Employment training in Arviat to give youth tools for 'positive change'
Hatuqiniq pilot program will teach 10 students essential skills and focus on motivation and self-esteem
A new training program is aiming to get more Nunavut youth into the workforce.
The program called Hatuqiniq — an Inuktitut word meaning "taking back" — is aimed at youth between the ages of 15 and 30 who are out of school, unemployed or underemployed.
"One of the issues in Nunavut is that sometimes there aren't jobs, or people want to do things, but it's not possible for them to get the training," said Thor Simonsen, one of the program coordinators. "There's a bit of a mismatch."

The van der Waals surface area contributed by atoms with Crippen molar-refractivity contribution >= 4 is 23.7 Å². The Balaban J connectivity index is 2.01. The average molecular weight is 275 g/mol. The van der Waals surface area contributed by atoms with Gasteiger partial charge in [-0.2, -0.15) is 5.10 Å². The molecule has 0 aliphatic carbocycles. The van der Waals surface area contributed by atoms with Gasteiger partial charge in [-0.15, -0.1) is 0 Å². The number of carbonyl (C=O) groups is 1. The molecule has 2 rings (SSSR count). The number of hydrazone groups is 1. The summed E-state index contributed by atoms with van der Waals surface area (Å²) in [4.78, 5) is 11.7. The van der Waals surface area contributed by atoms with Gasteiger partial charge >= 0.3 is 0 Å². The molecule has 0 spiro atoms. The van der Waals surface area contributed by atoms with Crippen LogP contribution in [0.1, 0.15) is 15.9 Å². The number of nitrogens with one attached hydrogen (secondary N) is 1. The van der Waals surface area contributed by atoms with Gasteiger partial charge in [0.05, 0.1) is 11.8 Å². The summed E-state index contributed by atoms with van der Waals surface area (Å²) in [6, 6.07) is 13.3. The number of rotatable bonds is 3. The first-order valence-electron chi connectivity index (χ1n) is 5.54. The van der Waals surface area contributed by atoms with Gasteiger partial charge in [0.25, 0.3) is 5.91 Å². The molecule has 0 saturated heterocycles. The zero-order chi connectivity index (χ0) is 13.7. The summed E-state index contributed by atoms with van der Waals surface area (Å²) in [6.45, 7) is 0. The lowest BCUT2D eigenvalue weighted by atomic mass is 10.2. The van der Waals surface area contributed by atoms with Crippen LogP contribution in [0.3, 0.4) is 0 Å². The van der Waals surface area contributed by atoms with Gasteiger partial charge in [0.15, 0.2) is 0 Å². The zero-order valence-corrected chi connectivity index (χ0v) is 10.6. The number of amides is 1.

The eight week program launching on Feb. 4 is a pilot project in collaboration with the territory's Department of Family Services.
Two instructors will work with ten students, teaching essential skills like reading, numeracy, working with others, and creating a career plan based on students' needs. Simonsen says the program will also focus on motivation and self-esteem.
"All of these things are incorporated in the workplace reality in Nunavut," said Simonsen. "[Graduates] will have a career action plan, tools to implement it and make positive changes in their life."
Simonsen, alongside Sanikiluaq-born singer Kelly Fraser, also runs Nunavut Hitmakerz, which teaches music skills to children in Nunavut communities
"I grew up in Iqaluit, and I've seen all the troubles that come from not having a structured life and not having enough money," he said. "Career, work and money are not going to solve everything, but I think they can solve some problems."
Hatuqiniq runs until March 28. The deadline for applications is January 28.
With files from Eva Michael